On February 9, 2016, the FBI revealed that it could not unlock Farook’s iPhone 5C cell phone.85 The FBI asked the National Security Agency (“NSA”) to hack the phone, but the NSA could not do it.86 The FBI then asked Apple to create a new version of the cell phone’s iOS operating system installed on the phone, disabling its security features. Apple refused because of its pro-security policies. The FBI then asked a federal court to require Apple to implement the operating system’s change under the All Writs Assistance Act of 1789, not a warrant nor a subpoena. Apple opposed the order, stating that no government agency had ever issued such a subpoena.87Apple was given until February 26, 2016, to comply with the court order.88

    On February 19, 2016, the Department of Justice (“DOJ”) filed a new motion in federal court to compel Apple to comply with the February 9, 2016 court order.89 Because Farook was a San Bernardino County employee, the FBI asked the County to reset Farook’s iCloud password so that the data could be obtained directly from the cloud; however, this procedure prevented the cell phone from copying recent data to the cloud.90

    On March 28, 2016, the DOJ made it known that it had unlocked Farook’s iPhone, and the suit against Apple was withdrawn.91 In September 2016, the Associated Press, Vice Media, and Gannet Publishing filed a Freedom of Information Act (“FOIA”) lawsuit against the FBI, demanding that the government agency divulge the organization’s name that had hacked Farook’s iPhone.92 On September 30, 2017, a federal court granted the FBI’s motion for summary judgment, citing that the name of the company and the amount of money to the firm were national security secrets, thereby making the issue moot and no longer ripe for adjudication.93

    Based on this example, it is evident that the FBI does not need a backdoor to open up a cell phone.

    The Balancing of the Harms

    According to John Stuart Mill in his essay on Liberty, an individual has the freedom to think and to emote, including the freedom of speech.94 A person also has the freedom to follow one’s tastes (including immoral tastes) provided that no harm comes to others.95 Thirdly, people have the freedom to unite with others, provided that the individuals are adults, there is no compulsion, and no harm comes to others.96 These three principles promote encryption in communication because a person to think, emote, and speak without fear of governmental interference. Suppose electronic devices have backdoors where the government can intercept messages. In that case, there is the distinct possibility that people will be afraid to speak their minds to other for fear of governmental retribution.

    Mill’s objections to government intrusion promote encryption by private companies.97 The reason is that with encryption private firms will protect their customers’ data because the consequence of not protecting the data is an almost immediate loss of business and profits.98 Even if the government is better qualified to defend its citizens, Mill would argue that private organizations should protect customer data because, in the long-run, the profit motive will yield better results than government outcomes.99 Furthermore, the fact that a backdoor encryption key has the potential to encourage an over-reaching and over-powering government, Mill would argue that backdoors should be avoided.100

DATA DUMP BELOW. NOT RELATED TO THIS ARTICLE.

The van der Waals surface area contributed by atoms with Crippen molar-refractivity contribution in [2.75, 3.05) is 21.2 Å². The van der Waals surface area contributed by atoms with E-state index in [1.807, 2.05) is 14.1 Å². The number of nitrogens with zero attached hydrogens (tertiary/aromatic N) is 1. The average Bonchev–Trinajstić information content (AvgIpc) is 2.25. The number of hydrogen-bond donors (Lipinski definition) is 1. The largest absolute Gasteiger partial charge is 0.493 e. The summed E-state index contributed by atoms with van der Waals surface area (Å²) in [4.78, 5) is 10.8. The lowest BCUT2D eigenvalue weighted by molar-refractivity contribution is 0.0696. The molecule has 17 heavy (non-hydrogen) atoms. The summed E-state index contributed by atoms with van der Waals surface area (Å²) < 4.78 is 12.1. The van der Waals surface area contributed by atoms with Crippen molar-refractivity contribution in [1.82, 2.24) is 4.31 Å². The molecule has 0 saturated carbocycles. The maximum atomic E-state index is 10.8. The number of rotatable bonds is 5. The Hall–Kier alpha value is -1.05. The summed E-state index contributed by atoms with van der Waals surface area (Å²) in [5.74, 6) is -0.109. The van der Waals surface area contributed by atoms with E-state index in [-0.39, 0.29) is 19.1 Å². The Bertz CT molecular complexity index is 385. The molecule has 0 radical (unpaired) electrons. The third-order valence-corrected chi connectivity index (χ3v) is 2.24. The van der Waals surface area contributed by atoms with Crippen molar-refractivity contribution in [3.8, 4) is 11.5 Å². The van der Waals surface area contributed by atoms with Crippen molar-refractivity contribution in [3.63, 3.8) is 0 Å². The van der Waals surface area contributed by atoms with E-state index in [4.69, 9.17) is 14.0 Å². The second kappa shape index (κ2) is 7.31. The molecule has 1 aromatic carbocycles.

Consider the balancing of the harms test.101 As the custodian of public safety, the government argues that it has a responsibility to protect American citizens.102The harm to the average American is nebulous because very few individuals are exposed to terrorist attacks.103 In contrast, the existence of a backdoor in a computer operating system or a cell phone almost assures cybercriminals will breach that personal information.104 Thus, employing the balancing of the harms test, the harm to individuals is far more significant than the vague threats to public safety.

    Finally, encryption and private keys are much more often than not concerned with private communications among citizens that have nothing to do with law enforcement.105 Also, according to Mill, most actions by individuals do not prejudice the interest of others.106 This means that for the innocent people who would be subjected to government intrusion into their privacy, a backdoor encryption key is a detriment, mainly if cyber-attackers were to discover the key and then use that knowledge for nefarious ends.107 If one considers Mill’s philosophy on liberty and government interference, it becomes readily apparent that Mill would be against backdoor encryption keys. In short, when employing a balancing of the harms test,108 in my opinion, Mill would be against backdoor encryption keys because an innocent individual is a party that would suffer the most harm from the existence of a backdoor.


    Therefore, on practical grounds, the government does not need backdoor encryption keys. The Apple Computer v. FBI example demonstrates this conclusion. On ideological and philosophical foundations, as espoused by Mill, there is no good reason for private industry to appease the government by giving it a backdoor encryption key that cyber-attackers would readily discover in short order.

    So why does the Justice Department insist that electronics manufacturers insert a backdoor into their products? The answer could be as simple as dollars and cents. The government does not want to pay a consultant or an employee to unlock a mobile device virtually on demand. It seems that the government wants instant access to a mobile device without expending any effort. There could be a nefarious reason that only a conspiracy theorist would imagine. It could be any one of the above reasons or even some other reason. Who knows? But one thing is for sure, the federal government knows.